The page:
EU launches antitrust probe into Google's Fitbit takeover

Google's acquisition of fitness tracking company Fitbit hit a new snag, as the European Commission announced it is launching an in-depth antitrust investigation into the deal.

Google's acquisition of fitness tracking company Fitbit hit a new snag on Tuesday, as the European Commission announced it is launching an in-depth antitrust investigation into the deal.

The European Union's top antitrust regulator said it is concerned that the takeover would further strengthen Google's market position in online advertising by "increasing the already vast amount of data that Google could use for personalization of the ads it serves and displays."

Google announced it was buying Fitbit, the world's leading maker of wearable fitness activity trackers, in November.

The deal, worth about $2.1 billion, is one of Google's largest acquisitions and represents an important step for the company into smartwatches and other wearable devices.

The Commission had already launched a preliminary investigation into the transaction. It said a commitment by Google not to use Fitbit data for advertising purposes was insufficient to address the concerns identified in the initial probe.

The Commission's top antitrust official, Margrethe Vestager, said in a statement that the use of wearable devices by European consumers, as well as the data generated by them, is expected to grow significantly.

"Our investigation aims to ensure that control by Google over data collected through wearable devices as a result of the transaction does not distort competition," Vestager said.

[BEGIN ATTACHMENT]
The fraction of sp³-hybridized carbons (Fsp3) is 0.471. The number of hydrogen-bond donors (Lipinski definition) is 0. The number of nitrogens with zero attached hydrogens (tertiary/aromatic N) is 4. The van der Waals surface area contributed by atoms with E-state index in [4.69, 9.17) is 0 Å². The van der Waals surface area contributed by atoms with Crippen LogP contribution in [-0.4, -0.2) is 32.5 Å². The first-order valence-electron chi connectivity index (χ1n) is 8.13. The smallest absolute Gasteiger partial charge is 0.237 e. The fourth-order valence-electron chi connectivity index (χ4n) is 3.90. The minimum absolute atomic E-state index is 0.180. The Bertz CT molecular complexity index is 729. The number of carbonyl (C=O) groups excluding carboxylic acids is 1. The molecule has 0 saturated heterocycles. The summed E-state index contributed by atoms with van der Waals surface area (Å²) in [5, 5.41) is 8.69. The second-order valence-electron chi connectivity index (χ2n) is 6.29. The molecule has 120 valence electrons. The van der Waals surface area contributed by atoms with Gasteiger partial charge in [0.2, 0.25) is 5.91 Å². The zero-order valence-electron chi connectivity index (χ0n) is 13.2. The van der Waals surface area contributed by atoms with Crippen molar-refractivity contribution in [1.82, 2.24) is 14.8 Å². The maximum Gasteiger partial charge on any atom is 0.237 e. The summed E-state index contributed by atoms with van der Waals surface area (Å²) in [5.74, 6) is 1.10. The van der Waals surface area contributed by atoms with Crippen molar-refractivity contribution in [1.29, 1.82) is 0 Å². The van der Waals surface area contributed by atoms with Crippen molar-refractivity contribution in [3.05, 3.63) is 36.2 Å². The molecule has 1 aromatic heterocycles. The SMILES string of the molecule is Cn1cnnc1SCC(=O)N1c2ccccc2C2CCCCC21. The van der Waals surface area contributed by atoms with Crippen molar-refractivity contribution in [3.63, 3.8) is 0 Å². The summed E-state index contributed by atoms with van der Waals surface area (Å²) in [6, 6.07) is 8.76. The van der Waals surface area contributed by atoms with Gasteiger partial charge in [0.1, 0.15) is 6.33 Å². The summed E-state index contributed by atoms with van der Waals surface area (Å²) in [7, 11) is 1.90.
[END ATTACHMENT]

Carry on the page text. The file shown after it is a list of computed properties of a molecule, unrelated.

Google and other big tech companies under growing antitrust pressure in the United States and Europe. Google CEO Sundar Pichai testified last week in front of US lawmakers alongside his counterparts from Apple, Facebook and Amazon. In Europe, Google has already been hit with several fines for breaching EU competition law.

In a blog post, Google Senior Vice President for Devices and Services Rick Osterloh said the deal "is about devices, not data," a market he said is full of competition.

"We've been clear from the beginning that we will not use Fitbit health and wellness data for Google ads," Osterloh said. "We recently offered to make a legally binding commitment to the European Commission regarding our use of Fitbit data. As we do with all our products, we will give Fitbit users the choice to review, move or delete their data."

Osterloh added that Google will work with the European Commission "on an approach that addresses consumers' expectations of their wearable devices."

The EU investigation will last four months.

— Chris Liakos contributed to this article.

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